Historical data suggest that the premium of education has increased over the years. The payoff of more education has grown significantly from the 1960s …

Blogs, Education Reforms, Featured, Globalization »

[5 Dec 2019 | 4 Comments | 6,134]
The PISA Illusion

This article was originally published in the Washington Post on December 3rd 2019. It was adapted from part one of an article to appear in Journal of Educational Change. The longer version discusses three illusions PISA has created and relied on for its undeserved impact on global education: the illusion of excellence, the illusion of science, and the illusion of progress.
PISA is a masterful magician. It has successfully created an illusion of education quality and marketed it to the world. In 2018, 79 countries took part in this magic show out of the belief …

Blogs, Education Reforms, Globalization »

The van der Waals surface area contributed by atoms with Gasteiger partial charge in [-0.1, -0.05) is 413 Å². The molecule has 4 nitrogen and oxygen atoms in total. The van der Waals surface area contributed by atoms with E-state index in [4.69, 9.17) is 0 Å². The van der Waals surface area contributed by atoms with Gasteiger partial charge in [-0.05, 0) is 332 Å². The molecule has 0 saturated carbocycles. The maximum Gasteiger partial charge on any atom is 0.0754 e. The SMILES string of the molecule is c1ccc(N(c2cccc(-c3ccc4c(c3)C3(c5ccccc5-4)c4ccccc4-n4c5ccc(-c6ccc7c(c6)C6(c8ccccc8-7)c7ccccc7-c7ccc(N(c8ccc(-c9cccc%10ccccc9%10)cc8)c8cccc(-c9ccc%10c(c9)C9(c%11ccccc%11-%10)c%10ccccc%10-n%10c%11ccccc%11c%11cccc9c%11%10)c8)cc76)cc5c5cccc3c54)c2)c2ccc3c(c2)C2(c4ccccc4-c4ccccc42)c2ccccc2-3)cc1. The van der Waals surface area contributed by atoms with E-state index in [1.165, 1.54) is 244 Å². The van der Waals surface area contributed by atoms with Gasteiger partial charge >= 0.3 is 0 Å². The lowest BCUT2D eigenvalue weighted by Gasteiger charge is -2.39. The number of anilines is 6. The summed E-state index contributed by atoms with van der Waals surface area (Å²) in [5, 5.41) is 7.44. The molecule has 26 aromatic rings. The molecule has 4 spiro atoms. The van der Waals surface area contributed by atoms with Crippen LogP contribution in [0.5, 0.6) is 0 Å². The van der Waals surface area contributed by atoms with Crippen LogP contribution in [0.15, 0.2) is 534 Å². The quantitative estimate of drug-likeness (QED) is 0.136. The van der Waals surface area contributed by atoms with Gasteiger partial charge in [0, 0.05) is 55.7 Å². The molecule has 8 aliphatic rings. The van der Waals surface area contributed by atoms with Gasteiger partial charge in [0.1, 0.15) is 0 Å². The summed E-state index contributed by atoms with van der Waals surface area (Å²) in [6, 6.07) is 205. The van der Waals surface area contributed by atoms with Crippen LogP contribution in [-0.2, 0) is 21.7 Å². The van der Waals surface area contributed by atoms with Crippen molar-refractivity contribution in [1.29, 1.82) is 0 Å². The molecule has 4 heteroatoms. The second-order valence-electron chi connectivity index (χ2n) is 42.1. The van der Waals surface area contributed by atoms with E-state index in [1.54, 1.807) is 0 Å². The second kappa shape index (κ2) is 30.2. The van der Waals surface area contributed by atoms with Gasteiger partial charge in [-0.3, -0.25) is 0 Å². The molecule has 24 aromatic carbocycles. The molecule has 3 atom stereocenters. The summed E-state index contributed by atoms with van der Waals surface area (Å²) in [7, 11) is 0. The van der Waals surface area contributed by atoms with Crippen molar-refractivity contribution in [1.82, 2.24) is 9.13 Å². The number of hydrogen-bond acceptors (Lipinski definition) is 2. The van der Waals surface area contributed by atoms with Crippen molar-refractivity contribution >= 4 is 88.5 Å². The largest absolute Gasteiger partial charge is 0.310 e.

[7 Oct 2018 | 4 Comments | 19,915]
Problems with Evidence-based Education: Side Effects in Education

The following is the Introduction of my book What Works Can Hurt: Side Effects in Education published by Teachers College Press in June 2018.
“Ibuprofen may cause a severe allergic reaction,” you are warned when you buy a bottle of Advil, and “this product may cause stomach bleeding.” Medical products are required to disclose clearly their intended effects and known side effects. The intended effect of the common pain reliever Ibuprofen, for example, is to temporarily relieve “minor aches and pains.” The drug’s known side effects include allergic reaction and stomach bleeding. Hence …

Blogs, Education Reforms »

[2 Feb 2018 | 10 Comments | 19,507]